Goat Boy is the cobbled-together remains of a student film I made based on Frank Bidart's poem, “Herbert White.” These are the bits that were taken out of my adaptation because we didn't need backstory for the title character, played by the great and strange Michael Shannon of Boardwalk Empire.
This short is the backstory Frank provided to us to fill out Herbert. The funny thing is that Herbert is a killer and a necrophiliac, but Frank gives him some of his own life experience as context. The part about the father—that’s Frank's life. His father is a ghost who haunts his poetry. The part about the goat—that’s Herbert’s. Frank read something or other about fucking goats in a book called 21 Abnormal Sex Cases.
All those little goats are cute, eh? We shot them running around their pen the morning after the wrap party in Suffolk, Virginia. The focus puller, Chris, was hungover. We chased them around the little pen in a farm full of animals. When I went to piss, I passed a kennel full of dogs. The loudest and biggest was an overgrown hound dog, as big as a horse, with red-veined eyes and a speckled, pink and black mouth. He was barking incessantly, an evil booming echo, again and again like the hound of hell.
These actors are all Virginians, found locally at a casting call. Hundreds lined up to be in the film: children, teens, parents. Some shy, some drunk. These were the ones we chose. The father, played by Cody from Richmond, was in a band with Allen Ginsberg called the Fugs. He also plays a hunter in my film Child of God.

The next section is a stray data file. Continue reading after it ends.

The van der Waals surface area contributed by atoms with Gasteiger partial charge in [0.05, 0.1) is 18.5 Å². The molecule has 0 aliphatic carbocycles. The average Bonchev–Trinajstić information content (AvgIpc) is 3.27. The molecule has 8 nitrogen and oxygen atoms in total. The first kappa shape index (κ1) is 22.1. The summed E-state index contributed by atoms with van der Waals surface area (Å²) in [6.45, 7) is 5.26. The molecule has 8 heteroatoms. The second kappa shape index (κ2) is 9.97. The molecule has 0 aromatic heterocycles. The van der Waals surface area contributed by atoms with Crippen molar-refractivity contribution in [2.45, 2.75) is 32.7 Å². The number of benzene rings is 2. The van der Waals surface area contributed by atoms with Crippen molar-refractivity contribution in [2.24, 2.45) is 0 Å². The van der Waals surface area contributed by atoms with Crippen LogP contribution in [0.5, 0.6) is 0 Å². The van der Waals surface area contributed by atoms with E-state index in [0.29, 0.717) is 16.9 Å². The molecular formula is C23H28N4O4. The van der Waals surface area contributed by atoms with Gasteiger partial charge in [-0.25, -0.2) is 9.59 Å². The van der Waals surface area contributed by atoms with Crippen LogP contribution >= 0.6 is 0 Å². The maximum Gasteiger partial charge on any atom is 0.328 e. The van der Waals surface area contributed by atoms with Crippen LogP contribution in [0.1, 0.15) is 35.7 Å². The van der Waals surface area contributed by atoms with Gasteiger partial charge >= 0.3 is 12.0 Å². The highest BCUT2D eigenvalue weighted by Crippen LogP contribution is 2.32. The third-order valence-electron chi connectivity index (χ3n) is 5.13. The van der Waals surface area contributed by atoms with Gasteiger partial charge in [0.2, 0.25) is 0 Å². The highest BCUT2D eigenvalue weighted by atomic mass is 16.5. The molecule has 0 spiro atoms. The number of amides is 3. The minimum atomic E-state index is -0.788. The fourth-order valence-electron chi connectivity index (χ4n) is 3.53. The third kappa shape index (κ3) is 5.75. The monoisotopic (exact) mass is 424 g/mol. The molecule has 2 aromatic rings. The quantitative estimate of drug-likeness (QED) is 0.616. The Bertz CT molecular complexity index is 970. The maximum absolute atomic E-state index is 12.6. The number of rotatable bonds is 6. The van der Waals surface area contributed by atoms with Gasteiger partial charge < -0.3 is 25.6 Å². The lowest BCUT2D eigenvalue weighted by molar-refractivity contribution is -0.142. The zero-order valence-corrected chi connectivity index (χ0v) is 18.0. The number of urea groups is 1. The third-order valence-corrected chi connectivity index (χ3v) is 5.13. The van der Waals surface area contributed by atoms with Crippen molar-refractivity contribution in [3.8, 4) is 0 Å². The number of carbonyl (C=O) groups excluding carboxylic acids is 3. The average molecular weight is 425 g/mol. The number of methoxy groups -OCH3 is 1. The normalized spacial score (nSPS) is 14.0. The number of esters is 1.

The line from Frank's poem, "Man’s spunk is the salt of the earth and it makes things grow," is true enough. But how should I make sense of it? In a poem it’s one thing—in a movie it’s another.
In the poem, the boy fucks a goat that gets strangled on its rope before he jerks off on the animal to bring it back to life. In the film, we didn’t have the actor fuck the goat, because it would then be anti-climactic to have him jerk off on the thing. We had him kill the goat out of anger, and then jerk off on it to bring it back to life. After all, man’s spunk is the salt of the earth and it makes things grow.
We didn’t really kill the goat—we had a vet on hand who put it under for ten minutes so it would look dead. That's the magic of movies.
Near where we shot the goat was a turkey that was so fat it couldn’t stand. Its disgusting red and blue head, dripping with excess skin, sprouted from a blob covered in molten feathers. It made me swear off turkey sandwiches for six months.
I took the clips that were left over from Herbert White, put them together, and then zoomed in, so everything is super-close and fucked up.